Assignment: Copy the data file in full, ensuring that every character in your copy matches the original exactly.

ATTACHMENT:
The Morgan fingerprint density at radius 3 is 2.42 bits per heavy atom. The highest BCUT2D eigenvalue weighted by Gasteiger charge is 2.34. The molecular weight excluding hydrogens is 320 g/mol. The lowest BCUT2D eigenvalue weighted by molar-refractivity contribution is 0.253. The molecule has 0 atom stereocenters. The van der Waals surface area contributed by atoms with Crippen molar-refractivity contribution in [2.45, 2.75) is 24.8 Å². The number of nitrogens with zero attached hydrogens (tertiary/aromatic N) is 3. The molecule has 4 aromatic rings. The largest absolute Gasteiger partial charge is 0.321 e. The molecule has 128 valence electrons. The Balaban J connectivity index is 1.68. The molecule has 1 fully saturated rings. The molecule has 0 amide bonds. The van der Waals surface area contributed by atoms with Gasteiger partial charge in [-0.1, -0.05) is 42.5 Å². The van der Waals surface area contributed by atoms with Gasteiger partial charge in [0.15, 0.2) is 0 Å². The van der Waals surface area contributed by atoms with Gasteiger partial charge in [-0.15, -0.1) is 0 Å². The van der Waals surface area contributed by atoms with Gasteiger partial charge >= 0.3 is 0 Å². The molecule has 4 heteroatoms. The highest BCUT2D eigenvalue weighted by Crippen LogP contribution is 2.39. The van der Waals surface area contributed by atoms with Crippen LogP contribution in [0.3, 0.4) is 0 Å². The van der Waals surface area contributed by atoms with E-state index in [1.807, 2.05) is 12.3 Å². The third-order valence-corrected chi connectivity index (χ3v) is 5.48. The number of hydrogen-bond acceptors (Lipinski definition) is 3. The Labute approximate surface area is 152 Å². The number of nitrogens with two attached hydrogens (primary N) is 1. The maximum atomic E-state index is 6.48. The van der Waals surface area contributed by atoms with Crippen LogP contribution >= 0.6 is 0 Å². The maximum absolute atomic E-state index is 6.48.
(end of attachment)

The Morgan fingerprint density at radius 3 is 2.42 bits per heavy atom. The highest BCUT2D eigenvalue weighted by Gasteiger charge is 2.34. The molecular weight excluding hydrogens is 320 g/mol. The lowest BCUT2D eigenvalue weighted by molar-refractivity contribution is 0.253. The molecule has 0 atom stereocenters. The van der Waals surface area contributed by atoms with Crippen molar-refractivity contribution in [2.45, 2.75) is 24.8 Å². The number of nitrogens with zero attached hydrogens (tertiary/aromatic N) is 3. The molecule has 4 aromatic rings. The largest absolute Gasteiger partial charge is 0.321 e. The molecule has 128 valence electrons. The Balaban J connectivity index is 1.68. The molecule has 1 fully saturated rings. The molecule has 0 amide bonds. The van der Waals surface area contributed by atoms with Gasteiger partial charge in [-0.1, -0.05) is 42.5 Å². The van der Waals surface area contributed by atoms with Gasteiger partial charge in [0.15, 0.2) is 0 Å². The van der Waals surface area contributed by atoms with Gasteiger partial charge in [-0.15, -0.1) is 0 Å². The van der Waals surface area contributed by atoms with Gasteiger partial charge >= 0.3 is 0 Å². The molecule has 4 heteroatoms. The highest BCUT2D eigenvalue weighted by Crippen LogP contribution is 2.39. The van der Waals surface area contributed by atoms with Crippen LogP contribution in [0.3, 0.4) is 0 Å². The van der Waals surface area contributed by atoms with E-state index in [1.807, 2.05) is 12.3 Å². The third-order valence-corrected chi connectivity index (χ3v) is 5.48. The number of hydrogen-bond acceptors (Lipinski definition) is 3. The Labute approximate surface area is 152 Å². The number of nitrogens with two attached hydrogens (primary N) is 1. The maximum atomic E-state index is 6.48. The van der Waals surface area contributed by atoms with Crippen LogP contribution >= 0.6 is 0 Å². The maximum absolute atomic E-state index is 6.48.